In agriculture, like any commodity space, it’s easy to blend into the crowd and produce work that sounds eerily similar to competitors. But a badass MarCom leader can carve out a distinct space where every tactic is cohesive, making the brand feel like it’s riding shotgun with the account manager out in the field.

Easier said than done, right?

All things funnel up to this person: content, social, advertising, PR, earned media, email, events/field marketing, and internal communications.

Not necessarily a full-time role for startups or smaller organizations, but an absolute necessity when you’re scaling or running with the big dogs.

3. Marketing Ops Leader

Calling all data nerds! If you love the intersection of marketing and analytics (and being knee-deep in data), this job is for you.

I believe this role is too integral to be outsourced. You’ll be diving into the CRM and analyzing web traffic, email campaigns, and lead generation. You’re not just looking for answers, you’re looking for opportunities.

While the job is undeniably technical (making things better is your mantra), it’s also bursting with strategic potential. You’ll figure out answers to questions like:

What’s the right tech stack? How’s the recent campaign performing? Where did web visitors most engage on the site?

Oh, and maybe a nonobvious but obvious observation: this person will spend lots of time crafting how AI folds into your marketing team’s tactic toolbox.

You’ll evaluate different software options, report metrics to key leaders, or explore technical avenues to link databases. Plus, you’ll manage the budget and train teams, guiding them through the data jungle.


There you have it—my predictions for the leading ag marketing roles that will have the biggest impact in the future.

Now, the exact titles and responsibilities might dance around a bit depending on your specific corner of the industry—be it livestock, tech, or seed/crop protection. But broadly speaking, these roles capture the essence of what I’ve seen — and more importantly, what you can expect into 2034 (and beyond).

💼 ⭐️ My secret project: Say hello to Tread Digital!

If I’m honest, this whole ‘Tread Digital’ idea was born because I craved it—a digital watering hole for all of us knee-deep in the wild world of ag marketing tactics.

Like many of you, I spend my days strategizing and executing go-to-market plans.

But it doesn’t matter if we work for an agribusiness, a genetics company, a grower association, or an AgTech startup, we’re in a constantly shifting industry while working in a constantly shifting function.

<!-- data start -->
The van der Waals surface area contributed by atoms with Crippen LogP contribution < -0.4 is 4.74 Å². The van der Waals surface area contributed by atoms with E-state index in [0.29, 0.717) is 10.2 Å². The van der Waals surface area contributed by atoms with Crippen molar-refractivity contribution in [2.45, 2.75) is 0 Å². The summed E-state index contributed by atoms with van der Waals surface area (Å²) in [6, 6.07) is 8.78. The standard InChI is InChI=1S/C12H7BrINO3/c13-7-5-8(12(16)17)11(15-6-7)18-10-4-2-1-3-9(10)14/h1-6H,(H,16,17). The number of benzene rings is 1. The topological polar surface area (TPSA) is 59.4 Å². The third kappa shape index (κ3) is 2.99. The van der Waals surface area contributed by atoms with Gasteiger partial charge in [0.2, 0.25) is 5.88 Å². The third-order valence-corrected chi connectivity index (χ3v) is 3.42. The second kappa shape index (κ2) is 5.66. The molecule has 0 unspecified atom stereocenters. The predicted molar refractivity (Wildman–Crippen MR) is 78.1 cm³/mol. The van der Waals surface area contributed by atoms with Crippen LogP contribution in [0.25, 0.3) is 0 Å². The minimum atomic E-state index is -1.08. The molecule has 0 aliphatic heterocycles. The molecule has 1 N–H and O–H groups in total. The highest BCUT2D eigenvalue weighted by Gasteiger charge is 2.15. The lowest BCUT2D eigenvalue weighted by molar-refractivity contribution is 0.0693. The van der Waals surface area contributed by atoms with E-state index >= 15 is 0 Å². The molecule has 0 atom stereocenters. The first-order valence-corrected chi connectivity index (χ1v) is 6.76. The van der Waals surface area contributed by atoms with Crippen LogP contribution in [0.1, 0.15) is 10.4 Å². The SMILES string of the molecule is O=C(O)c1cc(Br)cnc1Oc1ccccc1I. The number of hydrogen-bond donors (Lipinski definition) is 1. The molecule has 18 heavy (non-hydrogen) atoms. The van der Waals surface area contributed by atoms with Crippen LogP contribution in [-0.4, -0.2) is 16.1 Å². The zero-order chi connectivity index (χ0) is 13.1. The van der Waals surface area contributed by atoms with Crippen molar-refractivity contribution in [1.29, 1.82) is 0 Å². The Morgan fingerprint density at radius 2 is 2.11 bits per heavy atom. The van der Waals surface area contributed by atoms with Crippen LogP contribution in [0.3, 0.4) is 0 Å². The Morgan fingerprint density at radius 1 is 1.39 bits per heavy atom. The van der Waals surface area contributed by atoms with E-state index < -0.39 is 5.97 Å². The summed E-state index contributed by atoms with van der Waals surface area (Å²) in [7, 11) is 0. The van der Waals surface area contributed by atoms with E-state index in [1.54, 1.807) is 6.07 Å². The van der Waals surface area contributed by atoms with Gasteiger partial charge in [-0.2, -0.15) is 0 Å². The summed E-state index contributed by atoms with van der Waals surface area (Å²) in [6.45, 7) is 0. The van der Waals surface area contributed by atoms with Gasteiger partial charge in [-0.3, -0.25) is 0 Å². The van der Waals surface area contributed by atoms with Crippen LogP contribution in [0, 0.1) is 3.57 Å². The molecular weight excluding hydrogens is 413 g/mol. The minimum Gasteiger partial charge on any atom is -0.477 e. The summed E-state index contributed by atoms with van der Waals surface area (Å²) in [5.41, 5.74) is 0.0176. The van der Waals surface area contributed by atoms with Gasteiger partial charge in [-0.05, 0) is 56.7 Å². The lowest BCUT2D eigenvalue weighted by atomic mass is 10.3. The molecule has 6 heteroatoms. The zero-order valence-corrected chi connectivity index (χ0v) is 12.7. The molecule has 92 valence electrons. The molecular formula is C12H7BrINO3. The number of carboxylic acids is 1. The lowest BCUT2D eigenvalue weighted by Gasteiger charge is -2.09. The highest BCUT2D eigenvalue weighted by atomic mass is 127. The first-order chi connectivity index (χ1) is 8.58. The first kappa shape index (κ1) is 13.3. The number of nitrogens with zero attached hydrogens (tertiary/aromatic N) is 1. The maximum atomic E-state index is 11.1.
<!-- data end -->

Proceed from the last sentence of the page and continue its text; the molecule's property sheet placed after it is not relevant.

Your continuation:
Marketing in agriculture isn’t a walk in the park.

Hell, it’s more like an interpretive dance with spreadsheets strapped to your feet.

But there’s never been a central online hub where we could connect, share best practices, and learn from each other. That’s the vision behind Tread Digital: building a thriving community for ag marketers.

A few highlights:

  • Discover your next opportunity or gig with a premier curated job board (for both full-time and contract roles), with 20-30 jobs posted weekly.
  • Brainstorm your next project with our exclusive ‘swipe file,’ an open database of 70+ (and growing weekly) examples of agriculture content, campaigns, videos, and more.
  • Beef up your professional resource bank to do your job even better with messaging templates, content distribution checklists, and databases of ‘Ag Influencers’, marketing agencies, and more.
  • Ask questions or monitor threads in multiple ‘spaces’ with discussions on content, campaigns, digital marketing tools, and more.
  • Expand your network or solicit contractor support by connect directly via private messages with other ag professionals.

For $9/month, you gain access to the community, resources, and more.

We’ve been in beta with 30 ag marketers for a month; here’s what a few have said thus far:

  • Tread Digital is the first of its kind. It boils down a niche yet widespread community into one place for shared collaboration and opportunity.
  • Even in the beta testing phase, I’ve already taken nuggets from the forum board back to some of my clients. Having ag-focused marketing insights from this group of experts is super valuable to my business.
  • It’s easy to get siloed in our own companies and marketing our own products. Tread Digital is a great platform for idea sharing, networking, and job sharing.

Wanna join us? Learn more and join here.

Need a little extra help with all things content? Chat with us at Imagine Content to discuss how we help ag brands build trust, authority, and audiences. We’ve worked with 25+ ag brands on content strategy + execution, SEO, design, and content analytics. Get in touch to see past work and share where you’re needing help.

Or, do you need a little more design capacity? Subscribe to our simple, unlimited design service to support your existing graphic designers or utilize an outsourced team.

That’s all for this month, folks!